nep-mfd New Economics Papers
on Microfinance
Issue of 2006‒02‒26
two papers chosen by
Ana Ogarrio
Kennedy School, Harvard University

  1. Collateral and Risk Sharing in group lending: evidence from an urban microcredit program By Maurice Kugler; Rossella Oppes
  2. Banking with sentiments. A model of fiduciary interactions in micro-credit programs By Vittorio Pelligra

  1. By: Maurice Kugler; Rossella Oppes
    Abstract: Empirical research on the impact and determinants of group lending is by now substantial. However, very little is known about the possible role of collateral to mitigate incentive problems in group lending. This is because microcredit programs have normally been implemented in rural areas of developing countries. Indeed, the reason for this choice is lack of credit access since agents with collateral are very rare. Also, to the extent that rural communities have tight-knit hierarchical structures information about borrowers is accessible and the enforcement of sanctions via social networks makes collateral superfluous for default mitigation. Yet, in an urban setting in which information is more atomized and social sanctions are not as powerful, collateral may have an important role in group lending. First, we illustrate in a model the role of collateral to mitigate group default. Second, we use data from a group lending program implemented in 2001 in Cotonou, the largest city in Benin with more than one million inhabitants. We empirically explore the risk profile of individual borrowers and resulting group heterogeneity to identify the role of personal contributions to investment projects. Our evidence suggests that while diversification within groups facilitates risk pooling, it also increases expected bailout or group default costs for low risk borrowers. Collateral helps offset and alleviate potential negative spillovers from group default induced by membership of borrowers with risky projects. The presence of borrowers with collateral facilitates access to credit for group members without collateral, who in turn provide insurance against group default. We find joint liability to be a mechanism for risk sharing in a setting where poor households lack resources for collateral and insurance markets are missing.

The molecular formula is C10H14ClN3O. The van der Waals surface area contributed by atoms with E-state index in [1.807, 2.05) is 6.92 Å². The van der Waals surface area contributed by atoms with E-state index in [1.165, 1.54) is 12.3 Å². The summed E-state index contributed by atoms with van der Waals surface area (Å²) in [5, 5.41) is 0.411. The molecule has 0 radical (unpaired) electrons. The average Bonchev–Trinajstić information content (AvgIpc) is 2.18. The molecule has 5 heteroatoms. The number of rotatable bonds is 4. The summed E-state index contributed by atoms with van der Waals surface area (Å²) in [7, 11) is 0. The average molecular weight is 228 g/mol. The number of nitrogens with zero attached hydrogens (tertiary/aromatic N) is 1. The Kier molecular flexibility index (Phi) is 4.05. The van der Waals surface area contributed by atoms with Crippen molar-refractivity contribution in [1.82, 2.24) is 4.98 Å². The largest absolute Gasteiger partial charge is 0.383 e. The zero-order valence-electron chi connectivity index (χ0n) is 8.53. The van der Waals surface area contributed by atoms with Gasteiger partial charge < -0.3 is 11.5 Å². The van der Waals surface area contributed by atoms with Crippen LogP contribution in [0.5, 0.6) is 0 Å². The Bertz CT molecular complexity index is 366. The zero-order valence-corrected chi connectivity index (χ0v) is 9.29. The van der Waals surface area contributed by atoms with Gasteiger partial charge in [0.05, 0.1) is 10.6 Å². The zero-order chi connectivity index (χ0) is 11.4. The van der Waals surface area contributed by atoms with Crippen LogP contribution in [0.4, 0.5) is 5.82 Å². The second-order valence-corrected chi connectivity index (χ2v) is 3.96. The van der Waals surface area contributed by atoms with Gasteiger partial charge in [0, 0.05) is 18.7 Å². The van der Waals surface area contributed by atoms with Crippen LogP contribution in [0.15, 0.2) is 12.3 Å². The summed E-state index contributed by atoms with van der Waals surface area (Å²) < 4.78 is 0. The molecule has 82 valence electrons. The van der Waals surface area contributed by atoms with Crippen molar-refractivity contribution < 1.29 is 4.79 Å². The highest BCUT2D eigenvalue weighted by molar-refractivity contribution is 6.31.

Keywords: Group lending, mutual cosigners, collateral, risk sharing, strategic
    JEL: O12 O17 G20 D82
    Date: 2005
    URL: http://d.repec.org/n?u=RePEc:cns:cnscwp:200509&r=mfd
  2. By: Vittorio Pelligra
    Abstract: The success of many micro-credit initiatives is difficult to account for in the traditional economic framework, where, mainly because of the assumption of self-interested behaviour, credit is rationed and provided only to those able to back it with collaterals. Having analysed different alternative explanations for such a success, the paper introduces the concept of trust responsiveness in the lender-borrower relationship and formalises it in a psychological game-theoretical model aimed at explaining the unusually high rate of repayment experienced in micro-credit programs. Three well-known psychological effects are introduced to discuss the factors that may positively or negatively affect borrowers’ trustworthiness. This model provides important normative implications for institutional design.
    Keywords: Microfinance; Trust responsiveness; Psychological Game Theory
    JEL: C72 O12
    Date: 2005
    URL: http://d.repec.org/n?u=RePEc:cns:cnscwp:200503&r=mfd

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